April 24, 2014
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Students at FUGE camps relish each year's missions infusion
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Students' offerings during 2013 summer FUGE camps supported missions work in sub-Sahara Africa, such as IMB missionary Susan Taliaferro's outreach among the Karamojong people.  IMB photo by Derek Clinton.
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Audra Long of New Orleans, a staffer with summer FUGE camps, visited South Africa in 2011 to build relationships and assess needs in preparation for the upcoming five-year partnership with sub-Saharan Africa. Here, she reads a story to a class at Johannesburg Girls Preparatory School.  IMB photo by Derek Clinton.
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Posted on Dec 9, 2013 | by Tess Rivers

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RICHMOND, Va. (BP) -- More than $11 million. That's the amount of money given to missions at LifeWay camps since 1984.

"It's incredible," said Mark Robbins, FUGE camps coordinator for LifeWay Christian Resources. "Just incredible."

The collection is, indeed, incredible especially considering the offerings come from students ranging from third grade through high school.

Summer 2014 will mark the 35th anniversary of the FUGE mission offering. Centrifuge, now called FUGE, is a summer camp for seventh- to 12th-grade students which began in 1979. Campers gave their first offering for missions in 1980. Since then, LifeWay has divided the offerings between the International Mission Board and the North American Mission Board.

LifeWay campers -- 100,000 this summer -- donated more than $600,000 to missions. For the North American Mission Board, the offerings will fund missions efforts in the Bronx and in Canada.

For the IMB, 2013 donations will help meet needs of orphans in East Asia through a project called One Child, in a new focus on age-appropriate projects, said Jeremy Echols, who leads LifeWay's CentriKid team.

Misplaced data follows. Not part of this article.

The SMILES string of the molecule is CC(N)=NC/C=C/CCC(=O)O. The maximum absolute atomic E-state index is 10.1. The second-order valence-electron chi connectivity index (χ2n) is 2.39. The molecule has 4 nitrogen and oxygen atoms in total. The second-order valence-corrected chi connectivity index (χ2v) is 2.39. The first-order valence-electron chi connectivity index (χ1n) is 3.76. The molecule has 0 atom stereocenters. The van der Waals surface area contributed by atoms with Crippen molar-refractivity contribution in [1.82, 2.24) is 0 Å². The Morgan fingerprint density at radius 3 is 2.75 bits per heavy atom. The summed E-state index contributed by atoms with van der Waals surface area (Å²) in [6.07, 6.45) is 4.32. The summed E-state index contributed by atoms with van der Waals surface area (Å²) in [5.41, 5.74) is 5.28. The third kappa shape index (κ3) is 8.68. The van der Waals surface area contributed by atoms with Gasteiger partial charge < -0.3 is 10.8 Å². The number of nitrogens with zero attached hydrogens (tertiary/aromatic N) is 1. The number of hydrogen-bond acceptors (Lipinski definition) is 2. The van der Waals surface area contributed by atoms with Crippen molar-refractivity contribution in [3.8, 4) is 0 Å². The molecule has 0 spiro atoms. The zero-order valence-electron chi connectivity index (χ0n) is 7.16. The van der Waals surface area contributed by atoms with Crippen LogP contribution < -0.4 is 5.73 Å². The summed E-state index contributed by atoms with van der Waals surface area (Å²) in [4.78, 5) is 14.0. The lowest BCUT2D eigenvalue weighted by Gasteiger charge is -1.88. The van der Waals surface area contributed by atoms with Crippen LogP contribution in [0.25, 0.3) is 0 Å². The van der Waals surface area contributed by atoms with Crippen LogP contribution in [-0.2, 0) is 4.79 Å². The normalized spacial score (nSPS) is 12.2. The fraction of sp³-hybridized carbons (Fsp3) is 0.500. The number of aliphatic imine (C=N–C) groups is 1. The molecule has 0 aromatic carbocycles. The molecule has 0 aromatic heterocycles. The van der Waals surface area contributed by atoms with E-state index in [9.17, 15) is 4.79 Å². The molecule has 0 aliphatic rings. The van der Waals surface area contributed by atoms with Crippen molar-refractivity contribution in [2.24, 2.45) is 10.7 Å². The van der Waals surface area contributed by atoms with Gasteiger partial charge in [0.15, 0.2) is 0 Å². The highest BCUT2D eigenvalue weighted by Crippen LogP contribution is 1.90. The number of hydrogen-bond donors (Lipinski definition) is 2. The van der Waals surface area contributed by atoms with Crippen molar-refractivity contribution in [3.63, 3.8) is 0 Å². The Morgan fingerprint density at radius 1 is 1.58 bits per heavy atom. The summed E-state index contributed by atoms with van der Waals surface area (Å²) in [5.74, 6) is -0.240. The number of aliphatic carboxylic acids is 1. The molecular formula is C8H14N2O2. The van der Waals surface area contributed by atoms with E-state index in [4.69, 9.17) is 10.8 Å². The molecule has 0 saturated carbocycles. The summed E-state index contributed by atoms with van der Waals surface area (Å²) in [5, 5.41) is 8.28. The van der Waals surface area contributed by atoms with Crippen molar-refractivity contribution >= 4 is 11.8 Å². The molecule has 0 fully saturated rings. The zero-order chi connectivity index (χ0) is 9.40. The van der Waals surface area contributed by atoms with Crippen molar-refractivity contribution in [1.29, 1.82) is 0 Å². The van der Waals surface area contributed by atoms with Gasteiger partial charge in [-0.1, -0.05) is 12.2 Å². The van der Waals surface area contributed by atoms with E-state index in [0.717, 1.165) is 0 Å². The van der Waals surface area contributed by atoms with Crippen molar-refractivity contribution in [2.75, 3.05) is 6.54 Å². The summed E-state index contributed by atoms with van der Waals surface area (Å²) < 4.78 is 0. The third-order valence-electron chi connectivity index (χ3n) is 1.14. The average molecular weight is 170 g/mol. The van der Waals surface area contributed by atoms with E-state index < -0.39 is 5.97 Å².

Meanwhile, the 2013 CentriKid partnership (grades three through six) provided $65,009 to orphans in East Asia living in isolated and difficult conditions, reported Tobias Jones*, an IMB student strategist in the region. In an environment where $10 will feed a child for a month, and $30 will provide clothing and thermal underwear to keep kids warm throughout the long winters, the offering literally changes lives.

"Many of these kids were orphaned because their mothers died during labor or their parents died because they didn't have basic medical care," Jones said. "Spiritually, these kids have almost zero opportunity to hear about Jesus. They need to see His love and hear His love."

Christian workers among the orphans are praying for more opportunities to show God's love, such as meeting their most basic needs, Jones said.

"FUGE has partnered with IMB for years and years," Echols said. "Sometimes the projects like True Love Waits and HIV awareness were a better fit for teens than for kids. It's been great this year for CentriKid to focus on meeting the physical needs of kids in an orphanage in East Asia."

When CentriKid began in 2001, LifeWay combined the FUGE and CentriKid offerings and gave them to support student projects through IMB's International World Changers (IWC). In 2006, LifeWay and IMB also began identifying specific projects that allowed students to "pray, give and go" to a specific people group.

"The 'pray, give, go' tag keeps kids from getting confused with the details," Echols said. "Praying is something they can all do. Giving is something they can all do, and they can go now or go later."